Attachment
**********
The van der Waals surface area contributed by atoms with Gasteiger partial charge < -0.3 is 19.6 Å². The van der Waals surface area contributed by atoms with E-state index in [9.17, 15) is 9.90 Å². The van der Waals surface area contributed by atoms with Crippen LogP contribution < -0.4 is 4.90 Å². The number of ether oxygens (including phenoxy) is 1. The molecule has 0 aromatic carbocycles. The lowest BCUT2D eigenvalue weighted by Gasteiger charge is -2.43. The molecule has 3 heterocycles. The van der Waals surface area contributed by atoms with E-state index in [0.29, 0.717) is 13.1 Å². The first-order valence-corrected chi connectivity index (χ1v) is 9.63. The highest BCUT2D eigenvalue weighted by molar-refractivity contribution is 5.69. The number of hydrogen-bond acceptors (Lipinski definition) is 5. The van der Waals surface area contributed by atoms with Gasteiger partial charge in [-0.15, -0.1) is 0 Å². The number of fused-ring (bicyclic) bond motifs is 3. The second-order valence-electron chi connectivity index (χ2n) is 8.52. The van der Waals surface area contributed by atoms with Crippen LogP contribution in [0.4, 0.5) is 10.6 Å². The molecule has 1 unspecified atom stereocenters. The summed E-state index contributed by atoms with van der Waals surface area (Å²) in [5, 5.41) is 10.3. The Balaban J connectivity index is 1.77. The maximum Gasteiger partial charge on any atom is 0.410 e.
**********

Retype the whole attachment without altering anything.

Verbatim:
The van der Waals surface area contributed by atoms with Gasteiger partial charge < -0.3 is 19.6 Å². The van der Waals surface area contributed by atoms with E-state index in [9.17, 15) is 9.90 Å². The van der Waals surface area contributed by atoms with Crippen LogP contribution < -0.4 is 4.90 Å². The number of ether oxygens (including phenoxy) is 1. The molecule has 0 aromatic carbocycles. The lowest BCUT2D eigenvalue weighted by Gasteiger charge is -2.43. The molecule has 3 heterocycles. The van der Waals surface area contributed by atoms with E-state index in [0.29, 0.717) is 13.1 Å². The first-order valence-corrected chi connectivity index (χ1v) is 9.63. The highest BCUT2D eigenvalue weighted by molar-refractivity contribution is 5.69. The number of hydrogen-bond acceptors (Lipinski definition) is 5. The van der Waals surface area contributed by atoms with Gasteiger partial charge in [-0.15, -0.1) is 0 Å². The number of fused-ring (bicyclic) bond motifs is 3. The second-order valence-electron chi connectivity index (χ2n) is 8.52. The van der Waals surface area contributed by atoms with Crippen LogP contribution in [0.4, 0.5) is 10.6 Å². The molecule has 1 unspecified atom stereocenters. The summed E-state index contributed by atoms with van der Waals surface area (Å²) in [5, 5.41) is 10.3. The Balaban J connectivity index is 1.77. The maximum Gasteiger partial charge on any atom is 0.410 e.